Cannabinoids for Agitation in Alzheimer's Disease

Am J Geriatr Psychiatry. 2021 Dec;29(12):1253-1263. doi: 10.1016/j.jagp.2021.01.015. Epub 2021 Jan 27.


Agitation is a common neuropsychiatric symptom of Alzheimer's disease (AD) that greatly impacts quality of life and amplifies caregiver burden. Agitation in AD may be associated with volume loss in the anterior cingulate cortex, posterior cingulate cortex, insula, amygdala, and frontal cortex, as well as with degeneration of monoaminergic neurotransmission, disrupted circadian rhythms, and frailty. Current pharmacologic options have troubling safety concerns and only modest efficacy. There is increasing interest in cannabinoids as promising agents due to preclinical and early clinical research that suggest cannabinoids can elicit anxiolytic, antidepressant, and/or anti-inflammatory effects. Cannabinoids may relieve agitation by regulating neurotransmitters, improving comorbidities and circadian rhythms, and increasing cerebral circulation. Here we discuss the possible contributory mechanisms for agitation in AD and the therapeutic relevance of cannabinoids, including CBD and THC.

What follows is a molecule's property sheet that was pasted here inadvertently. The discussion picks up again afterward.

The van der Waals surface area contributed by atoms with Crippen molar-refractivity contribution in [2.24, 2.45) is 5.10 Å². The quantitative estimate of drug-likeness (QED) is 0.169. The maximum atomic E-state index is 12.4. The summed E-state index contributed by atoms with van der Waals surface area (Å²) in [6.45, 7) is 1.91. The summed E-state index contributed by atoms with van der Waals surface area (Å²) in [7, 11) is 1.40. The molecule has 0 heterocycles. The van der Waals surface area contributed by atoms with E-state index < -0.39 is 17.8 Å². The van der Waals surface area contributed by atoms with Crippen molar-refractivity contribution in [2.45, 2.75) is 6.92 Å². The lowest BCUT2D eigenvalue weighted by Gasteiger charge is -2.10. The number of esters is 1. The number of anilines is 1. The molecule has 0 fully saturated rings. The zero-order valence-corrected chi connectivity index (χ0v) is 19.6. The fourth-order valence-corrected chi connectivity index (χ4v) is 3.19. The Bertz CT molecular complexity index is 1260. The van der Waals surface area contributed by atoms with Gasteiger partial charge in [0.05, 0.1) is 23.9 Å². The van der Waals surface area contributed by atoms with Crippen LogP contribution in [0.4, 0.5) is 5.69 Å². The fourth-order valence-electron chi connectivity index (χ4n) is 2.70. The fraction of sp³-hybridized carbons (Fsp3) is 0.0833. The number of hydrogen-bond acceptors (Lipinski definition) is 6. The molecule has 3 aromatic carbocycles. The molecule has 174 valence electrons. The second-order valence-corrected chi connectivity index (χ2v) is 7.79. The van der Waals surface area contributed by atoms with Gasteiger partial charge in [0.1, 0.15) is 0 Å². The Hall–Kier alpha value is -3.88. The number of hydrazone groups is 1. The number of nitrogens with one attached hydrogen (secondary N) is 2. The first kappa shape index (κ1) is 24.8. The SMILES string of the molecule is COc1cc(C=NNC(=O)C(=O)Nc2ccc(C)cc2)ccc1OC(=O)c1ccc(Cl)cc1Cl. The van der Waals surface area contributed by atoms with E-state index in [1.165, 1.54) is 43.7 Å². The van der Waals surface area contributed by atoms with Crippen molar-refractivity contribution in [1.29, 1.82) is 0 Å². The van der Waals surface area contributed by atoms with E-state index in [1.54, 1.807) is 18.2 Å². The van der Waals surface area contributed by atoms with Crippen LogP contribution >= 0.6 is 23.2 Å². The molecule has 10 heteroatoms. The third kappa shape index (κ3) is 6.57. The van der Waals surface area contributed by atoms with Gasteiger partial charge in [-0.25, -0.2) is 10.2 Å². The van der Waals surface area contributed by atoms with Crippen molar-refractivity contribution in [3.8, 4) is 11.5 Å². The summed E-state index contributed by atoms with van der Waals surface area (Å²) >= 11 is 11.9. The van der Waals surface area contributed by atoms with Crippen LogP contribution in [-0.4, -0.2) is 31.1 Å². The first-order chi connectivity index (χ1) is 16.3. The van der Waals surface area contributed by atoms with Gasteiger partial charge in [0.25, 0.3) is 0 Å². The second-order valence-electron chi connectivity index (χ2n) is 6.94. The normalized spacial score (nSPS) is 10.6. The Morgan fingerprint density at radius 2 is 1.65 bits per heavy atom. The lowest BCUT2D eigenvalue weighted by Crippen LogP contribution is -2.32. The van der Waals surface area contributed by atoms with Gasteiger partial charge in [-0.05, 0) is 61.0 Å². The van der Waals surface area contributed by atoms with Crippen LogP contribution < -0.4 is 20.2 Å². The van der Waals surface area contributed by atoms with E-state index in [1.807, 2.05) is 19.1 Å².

Keywords: Alzheimer's disease; CBD; THC; aggression; agitation; cannabinoids; dementia; mechanisms; neuropsychiatric symptoms.

Publication types

  • Research Support, N.I.H., Extramural
  • Review

MeSH terms

  • Alzheimer Disease* / complications
  • Alzheimer Disease* / drug therapy
  • Cannabinoids* / therapeutic use
  • Frontal Lobe
  • Humans
  • Psychomotor Agitation / drug therapy
  • Psychomotor Agitation / etiology
  • Quality of Life


  • Cannabinoids